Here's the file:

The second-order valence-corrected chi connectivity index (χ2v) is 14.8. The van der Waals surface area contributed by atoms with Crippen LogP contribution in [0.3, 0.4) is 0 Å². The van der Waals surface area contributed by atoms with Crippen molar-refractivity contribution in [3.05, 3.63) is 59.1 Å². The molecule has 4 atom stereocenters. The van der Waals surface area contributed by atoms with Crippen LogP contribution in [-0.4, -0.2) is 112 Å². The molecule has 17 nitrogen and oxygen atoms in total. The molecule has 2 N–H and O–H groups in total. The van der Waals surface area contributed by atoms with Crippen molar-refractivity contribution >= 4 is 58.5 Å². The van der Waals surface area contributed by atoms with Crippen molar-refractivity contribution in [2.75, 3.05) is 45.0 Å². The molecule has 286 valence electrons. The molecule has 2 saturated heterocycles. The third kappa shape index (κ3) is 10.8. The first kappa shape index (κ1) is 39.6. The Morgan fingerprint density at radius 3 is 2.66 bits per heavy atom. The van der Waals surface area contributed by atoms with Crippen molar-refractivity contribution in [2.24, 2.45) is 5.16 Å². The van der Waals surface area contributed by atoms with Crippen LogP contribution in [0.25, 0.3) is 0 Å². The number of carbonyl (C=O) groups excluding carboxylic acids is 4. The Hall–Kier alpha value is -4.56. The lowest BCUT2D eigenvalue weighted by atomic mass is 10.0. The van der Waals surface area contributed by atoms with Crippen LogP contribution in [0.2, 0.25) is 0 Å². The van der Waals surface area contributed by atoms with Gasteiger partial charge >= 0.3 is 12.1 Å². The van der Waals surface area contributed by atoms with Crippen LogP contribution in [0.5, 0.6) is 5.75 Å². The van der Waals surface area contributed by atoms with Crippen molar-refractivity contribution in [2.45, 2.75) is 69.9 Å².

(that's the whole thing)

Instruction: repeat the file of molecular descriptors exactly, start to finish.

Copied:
The second-order valence-corrected chi connectivity index (χ2v) is 14.8. The van der Waals surface area contributed by atoms with Crippen LogP contribution in [0.3, 0.4) is 0 Å². The van der Waals surface area contributed by atoms with Crippen molar-refractivity contribution in [3.05, 3.63) is 59.1 Å². The molecule has 4 atom stereocenters. The van der Waals surface area contributed by atoms with Crippen LogP contribution in [-0.4, -0.2) is 112 Å². The molecule has 17 nitrogen and oxygen atoms in total. The molecule has 2 N–H and O–H groups in total. The van der Waals surface area contributed by atoms with Crippen molar-refractivity contribution >= 4 is 58.5 Å². The van der Waals surface area contributed by atoms with Crippen molar-refractivity contribution in [2.75, 3.05) is 45.0 Å². The molecule has 286 valence electrons. The molecule has 2 saturated heterocycles. The third kappa shape index (κ3) is 10.8. The first kappa shape index (κ1) is 39.6. The Morgan fingerprint density at radius 3 is 2.66 bits per heavy atom. The van der Waals surface area contributed by atoms with Crippen molar-refractivity contribution in [2.24, 2.45) is 5.16 Å². The van der Waals surface area contributed by atoms with Crippen LogP contribution in [0.25, 0.3) is 0 Å². The number of carbonyl (C=O) groups excluding carboxylic acids is 4. The Hall–Kier alpha value is -4.56. The lowest BCUT2D eigenvalue weighted by atomic mass is 10.0. The van der Waals surface area contributed by atoms with Crippen LogP contribution in [0.2, 0.25) is 0 Å². The van der Waals surface area contributed by atoms with Gasteiger partial charge >= 0.3 is 12.1 Å². The van der Waals surface area contributed by atoms with Crippen LogP contribution in [0.5, 0.6) is 5.75 Å². The van der Waals surface area contributed by atoms with Crippen molar-refractivity contribution in [2.45, 2.75) is 69.9 Å².